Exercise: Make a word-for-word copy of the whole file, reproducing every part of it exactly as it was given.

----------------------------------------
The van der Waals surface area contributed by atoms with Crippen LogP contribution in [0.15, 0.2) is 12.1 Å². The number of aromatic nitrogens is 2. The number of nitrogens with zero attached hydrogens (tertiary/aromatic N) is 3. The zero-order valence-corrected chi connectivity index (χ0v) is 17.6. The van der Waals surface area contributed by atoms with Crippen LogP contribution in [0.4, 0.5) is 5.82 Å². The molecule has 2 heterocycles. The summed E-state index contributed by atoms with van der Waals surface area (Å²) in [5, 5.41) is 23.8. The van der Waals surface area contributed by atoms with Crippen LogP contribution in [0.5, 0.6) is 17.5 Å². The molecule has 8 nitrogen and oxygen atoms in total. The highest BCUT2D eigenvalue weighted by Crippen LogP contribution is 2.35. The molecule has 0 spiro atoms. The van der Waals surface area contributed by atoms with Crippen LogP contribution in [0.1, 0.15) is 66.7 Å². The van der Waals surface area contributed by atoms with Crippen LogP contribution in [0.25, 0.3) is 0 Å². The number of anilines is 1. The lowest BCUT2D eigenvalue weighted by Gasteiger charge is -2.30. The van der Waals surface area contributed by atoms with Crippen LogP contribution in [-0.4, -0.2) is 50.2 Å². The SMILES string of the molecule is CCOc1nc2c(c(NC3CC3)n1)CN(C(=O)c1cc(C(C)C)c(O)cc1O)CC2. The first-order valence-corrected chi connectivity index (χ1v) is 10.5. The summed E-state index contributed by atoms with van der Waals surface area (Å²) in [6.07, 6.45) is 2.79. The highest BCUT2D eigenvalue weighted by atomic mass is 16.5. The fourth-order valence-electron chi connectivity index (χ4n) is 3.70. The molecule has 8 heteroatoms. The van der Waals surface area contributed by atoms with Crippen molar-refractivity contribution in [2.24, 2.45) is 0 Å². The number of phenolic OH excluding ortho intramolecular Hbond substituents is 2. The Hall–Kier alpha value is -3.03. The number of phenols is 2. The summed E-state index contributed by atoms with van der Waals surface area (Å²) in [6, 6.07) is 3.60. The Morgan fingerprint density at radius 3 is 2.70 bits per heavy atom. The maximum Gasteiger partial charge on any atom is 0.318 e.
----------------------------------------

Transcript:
The van der Waals surface area contributed by atoms with Crippen LogP contribution in [0.15, 0.2) is 12.1 Å². The number of aromatic nitrogens is 2. The number of nitrogens with zero attached hydrogens (tertiary/aromatic N) is 3. The zero-order valence-corrected chi connectivity index (χ0v) is 17.6. The van der Waals surface area contributed by atoms with Crippen LogP contribution in [0.4, 0.5) is 5.82 Å². The molecule has 2 heterocycles. The summed E-state index contributed by atoms with van der Waals surface area (Å²) in [5, 5.41) is 23.8. The van der Waals surface area contributed by atoms with Crippen LogP contribution in [0.5, 0.6) is 17.5 Å². The molecule has 8 nitrogen and oxygen atoms in total. The highest BCUT2D eigenvalue weighted by Crippen LogP contribution is 2.35. The molecule has 0 spiro atoms. The van der Waals surface area contributed by atoms with Crippen LogP contribution in [0.1, 0.15) is 66.7 Å². The van der Waals surface area contributed by atoms with Crippen LogP contribution in [0.25, 0.3) is 0 Å². The number of anilines is 1. The lowest BCUT2D eigenvalue weighted by Gasteiger charge is -2.30. The van der Waals surface area contributed by atoms with Crippen LogP contribution in [-0.4, -0.2) is 50.2 Å². The SMILES string of the molecule is CCOc1nc2c(c(NC3CC3)n1)CN(C(=O)c1cc(C(C)C)c(O)cc1O)CC2. The first-order valence-corrected chi connectivity index (χ1v) is 10.5. The summed E-state index contributed by atoms with van der Waals surface area (Å²) in [6.07, 6.45) is 2.79. The highest BCUT2D eigenvalue weighted by atomic mass is 16.5. The fourth-order valence-electron chi connectivity index (χ4n) is 3.70. The molecule has 8 heteroatoms. The van der Waals surface area contributed by atoms with Crippen molar-refractivity contribution in [2.24, 2.45) is 0 Å². The number of phenolic OH excluding ortho intramolecular Hbond substituents is 2. The Hall–Kier alpha value is -3.03. The number of phenols is 2. The summed E-state index contributed by atoms with van der Waals surface area (Å²) in [6, 6.07) is 3.60. The Morgan fingerprint density at radius 3 is 2.70 bits per heavy atom. The maximum Gasteiger partial charge on any atom is 0.318 e.